Personally  I think  one should try for LL.M. from abroad since you get a comparative perspective of your area of interest. You get global exposure. However doing it just for sake of doing it from abroad is not a good idea either.  Try to figure out what is area of interest, which college is leading in that field,  who are the major scholars in that field,  where are they teaching and then decide whether you want to do it from aboroad. However,  LL.M. from abroad is expensive, not everyone maybe able to bear that much expenses. And scholarships are difficult to get.  India is currently facing major challenges when it comes to LL.M. Except a few,  not many LL.M. courses are up to mark despite LL.M. being a PG level degree.  If you wish to pursue LL.M. from India then fill your priority very carefully. Choose the area of law you want to pursue and accordingly fill the preferences of college. Not all NLUs/ILI may be offering your preferred area of law. For example  Some offer IPR,  some don’t.  So checking the courses offered is really important.  There is no point compromising in your area of choice.  It is after all a specialisation course.

  1. You’ve always been a topper, in your UG as well as PG programme, could you  tell us the key to your consistency?

Off late I have started becoming uncomfortable  with construct of topper.  Being topper is also result of opportunities you got depending upon your privileges based on your socio economic advantages. But to answer your question,  again there is not one tip per se.  I like reading.  I just did it. Paid attention in class,  managed my time and attempted to read and research beyond what teachers taught in class.

  1. Would you like to tell us about your thesis that you have prepared as a part of your LL.M. programme?

I researched and wrote a feminist critique of Constituent Assembly Debates under supervision of Dr. Aparna Chandra. On the basis of Granville Austin’s landmark work on Indian Constituent Assembly (The Indian Constitution: Cornerstone of A Nation), the assembly has been engaged with in a very Habbermasian way. However off late, scholars like Udit Bhatia, Arvind Elangovan, Aditya Nigam, Vikram Raghvan etc. have engaged with the Constituent Assembly beyond this Austinian model where more critical questions of democratic deficit, socio-economic rights of minorities in the assembly etc.have been asked.  I trace my work in this scholarship and ask the ‘women’s question’. I have tabulated reference to around 12 terms (sex,  gender,  girl,  woman,  sister, mother,  daughter.. And so on)  in each day of debate in the Constituent Assembly and undertook a feminist analysis. My thesis has dealt with questions of representation of women in assembly, protectionist gaze of assmebly towards various marginalized women and sexism in the assembly. My thesis questions whether women were seen as ‘constitutive part’ of ‘We The People’ or was she ‘othered’ in the Constitution making process. Dr. Justice D.Y. Chandrachud had recently said that Constitution itself is feminist document. What was feminist vision of the Constitution in its founding moment is the fundamental question, I researched.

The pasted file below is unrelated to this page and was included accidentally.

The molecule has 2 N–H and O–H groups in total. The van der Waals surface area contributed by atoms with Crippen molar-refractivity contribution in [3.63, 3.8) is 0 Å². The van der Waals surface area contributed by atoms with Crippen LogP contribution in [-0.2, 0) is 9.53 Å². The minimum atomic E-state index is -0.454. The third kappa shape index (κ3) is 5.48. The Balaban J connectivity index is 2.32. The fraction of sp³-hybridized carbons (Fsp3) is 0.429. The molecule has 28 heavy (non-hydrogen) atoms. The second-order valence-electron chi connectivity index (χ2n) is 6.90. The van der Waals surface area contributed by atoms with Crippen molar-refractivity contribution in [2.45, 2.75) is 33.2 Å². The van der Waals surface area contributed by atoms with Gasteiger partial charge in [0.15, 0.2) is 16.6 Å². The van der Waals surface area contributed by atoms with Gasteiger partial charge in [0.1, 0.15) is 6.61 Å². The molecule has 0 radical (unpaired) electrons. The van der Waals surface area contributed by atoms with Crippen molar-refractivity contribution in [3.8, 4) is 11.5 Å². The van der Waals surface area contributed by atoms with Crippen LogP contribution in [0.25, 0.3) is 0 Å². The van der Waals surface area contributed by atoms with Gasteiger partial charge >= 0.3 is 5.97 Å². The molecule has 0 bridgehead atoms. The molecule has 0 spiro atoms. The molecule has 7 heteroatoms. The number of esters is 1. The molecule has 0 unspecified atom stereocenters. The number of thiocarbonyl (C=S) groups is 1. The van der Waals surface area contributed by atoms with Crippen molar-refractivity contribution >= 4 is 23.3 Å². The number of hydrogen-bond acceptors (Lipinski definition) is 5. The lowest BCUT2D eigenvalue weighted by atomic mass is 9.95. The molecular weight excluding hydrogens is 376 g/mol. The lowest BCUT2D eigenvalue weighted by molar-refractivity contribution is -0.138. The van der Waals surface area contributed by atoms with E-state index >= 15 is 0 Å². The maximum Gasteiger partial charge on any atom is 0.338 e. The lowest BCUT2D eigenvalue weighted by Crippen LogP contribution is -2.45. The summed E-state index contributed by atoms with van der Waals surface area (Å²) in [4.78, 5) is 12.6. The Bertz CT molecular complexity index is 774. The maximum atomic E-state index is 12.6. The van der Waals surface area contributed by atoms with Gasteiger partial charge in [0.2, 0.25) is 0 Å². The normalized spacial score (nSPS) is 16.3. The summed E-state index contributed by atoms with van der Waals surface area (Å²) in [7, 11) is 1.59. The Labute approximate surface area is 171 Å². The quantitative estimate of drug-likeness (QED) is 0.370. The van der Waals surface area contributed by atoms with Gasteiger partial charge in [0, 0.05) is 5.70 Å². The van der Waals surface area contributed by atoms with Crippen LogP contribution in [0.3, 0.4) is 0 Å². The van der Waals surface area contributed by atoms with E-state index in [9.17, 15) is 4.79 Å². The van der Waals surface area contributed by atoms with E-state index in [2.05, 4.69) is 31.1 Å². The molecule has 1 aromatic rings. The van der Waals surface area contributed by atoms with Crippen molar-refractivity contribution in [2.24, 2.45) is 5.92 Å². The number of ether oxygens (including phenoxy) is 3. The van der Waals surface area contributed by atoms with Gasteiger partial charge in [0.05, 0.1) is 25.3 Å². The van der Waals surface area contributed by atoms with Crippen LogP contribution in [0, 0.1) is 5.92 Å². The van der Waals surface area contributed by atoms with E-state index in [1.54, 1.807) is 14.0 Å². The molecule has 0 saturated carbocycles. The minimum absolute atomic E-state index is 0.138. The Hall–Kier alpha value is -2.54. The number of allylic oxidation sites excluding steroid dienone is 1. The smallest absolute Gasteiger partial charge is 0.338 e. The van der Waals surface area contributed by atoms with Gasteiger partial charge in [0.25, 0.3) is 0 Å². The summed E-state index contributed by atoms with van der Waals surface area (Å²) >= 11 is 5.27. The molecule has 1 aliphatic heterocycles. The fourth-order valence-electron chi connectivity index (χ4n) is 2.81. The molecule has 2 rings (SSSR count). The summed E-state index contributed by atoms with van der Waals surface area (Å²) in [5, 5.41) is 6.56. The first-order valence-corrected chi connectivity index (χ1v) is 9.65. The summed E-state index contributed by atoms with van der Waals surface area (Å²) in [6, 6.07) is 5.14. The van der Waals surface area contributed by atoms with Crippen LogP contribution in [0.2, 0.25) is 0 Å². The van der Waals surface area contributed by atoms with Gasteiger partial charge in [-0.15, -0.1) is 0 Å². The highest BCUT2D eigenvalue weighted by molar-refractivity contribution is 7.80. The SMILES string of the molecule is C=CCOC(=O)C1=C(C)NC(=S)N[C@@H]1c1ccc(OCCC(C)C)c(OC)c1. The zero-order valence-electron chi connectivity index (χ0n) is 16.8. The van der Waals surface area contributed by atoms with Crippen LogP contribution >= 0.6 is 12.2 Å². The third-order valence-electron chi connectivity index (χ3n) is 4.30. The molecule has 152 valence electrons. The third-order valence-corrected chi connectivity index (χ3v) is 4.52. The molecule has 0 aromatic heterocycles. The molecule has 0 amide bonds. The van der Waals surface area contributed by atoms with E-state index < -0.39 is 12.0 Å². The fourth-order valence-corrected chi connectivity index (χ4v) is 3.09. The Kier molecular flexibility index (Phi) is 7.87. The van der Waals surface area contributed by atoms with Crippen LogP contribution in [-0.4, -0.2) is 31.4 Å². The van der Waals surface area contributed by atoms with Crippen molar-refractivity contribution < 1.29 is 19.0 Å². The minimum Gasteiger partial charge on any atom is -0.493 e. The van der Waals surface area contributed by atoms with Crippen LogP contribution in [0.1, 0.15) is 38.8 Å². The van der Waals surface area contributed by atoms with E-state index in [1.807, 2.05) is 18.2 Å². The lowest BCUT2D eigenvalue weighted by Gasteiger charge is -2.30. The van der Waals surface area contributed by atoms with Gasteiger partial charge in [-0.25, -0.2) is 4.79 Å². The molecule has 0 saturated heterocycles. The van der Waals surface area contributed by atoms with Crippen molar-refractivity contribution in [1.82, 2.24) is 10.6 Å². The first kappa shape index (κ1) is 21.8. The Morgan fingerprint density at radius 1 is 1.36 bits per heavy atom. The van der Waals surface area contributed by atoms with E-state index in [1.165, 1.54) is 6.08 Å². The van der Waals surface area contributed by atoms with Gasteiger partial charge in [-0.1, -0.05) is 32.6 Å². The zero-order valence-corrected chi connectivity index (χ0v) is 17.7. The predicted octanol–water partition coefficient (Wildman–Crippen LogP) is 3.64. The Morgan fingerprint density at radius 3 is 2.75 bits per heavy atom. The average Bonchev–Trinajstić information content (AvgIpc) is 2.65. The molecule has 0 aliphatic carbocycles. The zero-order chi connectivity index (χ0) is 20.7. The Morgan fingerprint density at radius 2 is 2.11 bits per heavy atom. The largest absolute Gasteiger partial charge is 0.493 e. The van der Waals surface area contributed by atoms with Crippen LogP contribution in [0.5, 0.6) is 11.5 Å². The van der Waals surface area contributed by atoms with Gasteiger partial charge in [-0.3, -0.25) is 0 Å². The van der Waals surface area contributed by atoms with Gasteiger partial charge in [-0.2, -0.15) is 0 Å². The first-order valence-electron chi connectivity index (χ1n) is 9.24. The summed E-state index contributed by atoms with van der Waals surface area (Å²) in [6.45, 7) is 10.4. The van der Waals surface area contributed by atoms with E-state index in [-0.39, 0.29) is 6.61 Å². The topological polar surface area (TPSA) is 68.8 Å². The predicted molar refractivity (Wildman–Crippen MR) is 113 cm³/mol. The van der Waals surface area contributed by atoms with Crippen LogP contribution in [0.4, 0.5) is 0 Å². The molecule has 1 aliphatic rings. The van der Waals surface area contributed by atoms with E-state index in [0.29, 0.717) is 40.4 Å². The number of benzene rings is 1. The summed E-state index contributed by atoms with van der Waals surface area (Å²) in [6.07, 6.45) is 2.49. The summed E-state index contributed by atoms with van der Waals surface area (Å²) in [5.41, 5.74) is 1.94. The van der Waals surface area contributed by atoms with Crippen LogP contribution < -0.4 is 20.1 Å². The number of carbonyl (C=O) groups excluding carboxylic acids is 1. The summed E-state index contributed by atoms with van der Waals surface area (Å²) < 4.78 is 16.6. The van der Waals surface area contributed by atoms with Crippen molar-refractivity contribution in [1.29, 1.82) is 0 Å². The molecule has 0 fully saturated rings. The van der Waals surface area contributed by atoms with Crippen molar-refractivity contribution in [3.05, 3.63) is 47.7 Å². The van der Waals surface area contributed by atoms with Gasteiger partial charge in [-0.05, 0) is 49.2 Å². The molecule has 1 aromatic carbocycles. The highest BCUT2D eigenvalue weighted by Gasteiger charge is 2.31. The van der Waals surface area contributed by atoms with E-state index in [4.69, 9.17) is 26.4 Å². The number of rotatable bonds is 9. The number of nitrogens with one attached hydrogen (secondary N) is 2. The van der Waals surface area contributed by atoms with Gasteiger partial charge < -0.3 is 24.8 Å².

1. What do you plan to choose as the walk of life now?

I am interested in gender and law. While there is an argument to be made that ‘laws’ are not objective, they operate in pre-existing patriarchal structures yet I believe ‘law’ can be strategically used to bring desired social change. As Sohaila Abdulali says, ‘law sets the tone’. So I wish to work on these two disciplines with a hope that I can in some way contribute something to making our systems more gender just. What should be my career choices for the same, I am currently trying to figure that out. I think either academics or litigation would be my preferred choice.

  1. Any other thing that you would want to tell our readers.

Well.  Nothing as such.  Just enjoy your time in law school and try figuring out your interests.